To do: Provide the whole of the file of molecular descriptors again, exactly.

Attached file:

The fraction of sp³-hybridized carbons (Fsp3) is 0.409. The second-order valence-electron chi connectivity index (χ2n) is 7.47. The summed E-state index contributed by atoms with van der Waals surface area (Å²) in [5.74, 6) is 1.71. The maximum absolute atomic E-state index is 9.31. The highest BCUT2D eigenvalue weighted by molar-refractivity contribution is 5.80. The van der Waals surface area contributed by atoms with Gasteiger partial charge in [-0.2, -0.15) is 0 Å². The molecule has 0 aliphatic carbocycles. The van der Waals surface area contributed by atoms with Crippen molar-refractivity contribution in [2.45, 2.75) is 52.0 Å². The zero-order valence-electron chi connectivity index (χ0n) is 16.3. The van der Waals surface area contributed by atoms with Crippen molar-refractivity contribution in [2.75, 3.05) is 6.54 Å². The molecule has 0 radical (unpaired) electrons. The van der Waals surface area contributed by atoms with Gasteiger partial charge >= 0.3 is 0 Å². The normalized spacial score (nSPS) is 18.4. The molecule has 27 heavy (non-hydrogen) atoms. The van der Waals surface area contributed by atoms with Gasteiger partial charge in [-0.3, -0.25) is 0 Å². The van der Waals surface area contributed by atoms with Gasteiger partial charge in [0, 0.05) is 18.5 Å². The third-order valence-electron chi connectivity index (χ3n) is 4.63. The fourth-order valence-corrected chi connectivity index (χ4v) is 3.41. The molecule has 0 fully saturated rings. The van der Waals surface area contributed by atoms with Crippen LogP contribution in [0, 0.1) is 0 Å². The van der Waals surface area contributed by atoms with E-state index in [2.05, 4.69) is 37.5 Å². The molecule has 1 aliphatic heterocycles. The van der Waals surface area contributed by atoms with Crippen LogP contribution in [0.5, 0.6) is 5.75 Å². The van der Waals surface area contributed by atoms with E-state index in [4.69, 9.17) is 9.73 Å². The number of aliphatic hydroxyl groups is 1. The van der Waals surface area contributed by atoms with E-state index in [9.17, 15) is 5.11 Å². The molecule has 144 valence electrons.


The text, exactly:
The fraction of sp³-hybridized carbons (Fsp3) is 0.409. The second-order valence-electron chi connectivity index (χ2n) is 7.47. The summed E-state index contributed by atoms with van der Waals surface area (Å²) in [5.74, 6) is 1.71. The maximum absolute atomic E-state index is 9.31. The highest BCUT2D eigenvalue weighted by molar-refractivity contribution is 5.80. The van der Waals surface area contributed by atoms with Gasteiger partial charge in [-0.2, -0.15) is 0 Å². The molecule has 0 aliphatic carbocycles. The van der Waals surface area contributed by atoms with Crippen molar-refractivity contribution in [2.45, 2.75) is 52.0 Å². The zero-order valence-electron chi connectivity index (χ0n) is 16.3. The van der Waals surface area contributed by atoms with Crippen molar-refractivity contribution in [2.75, 3.05) is 6.54 Å². The molecule has 0 radical (unpaired) electrons. The van der Waals surface area contributed by atoms with Gasteiger partial charge >= 0.3 is 0 Å². The normalized spacial score (nSPS) is 18.4. The molecule has 27 heavy (non-hydrogen) atoms. The van der Waals surface area contributed by atoms with Gasteiger partial charge in [-0.3, -0.25) is 0 Å². The van der Waals surface area contributed by atoms with Gasteiger partial charge in [0, 0.05) is 18.5 Å². The third-order valence-electron chi connectivity index (χ3n) is 4.63. The fourth-order valence-corrected chi connectivity index (χ4v) is 3.41. The molecule has 0 fully saturated rings. The van der Waals surface area contributed by atoms with Crippen LogP contribution in [0, 0.1) is 0 Å². The van der Waals surface area contributed by atoms with E-state index in [2.05, 4.69) is 37.5 Å². The molecule has 1 aliphatic heterocycles. The van der Waals surface area contributed by atoms with Crippen LogP contribution in [0.5, 0.6) is 5.75 Å². The van der Waals surface area contributed by atoms with E-state index in [4.69, 9.17) is 9.73 Å². The number of aliphatic hydroxyl groups is 1. The van der Waals surface area contributed by atoms with E-state index in [9.17, 15) is 5.11 Å². The molecule has 144 valence electrons.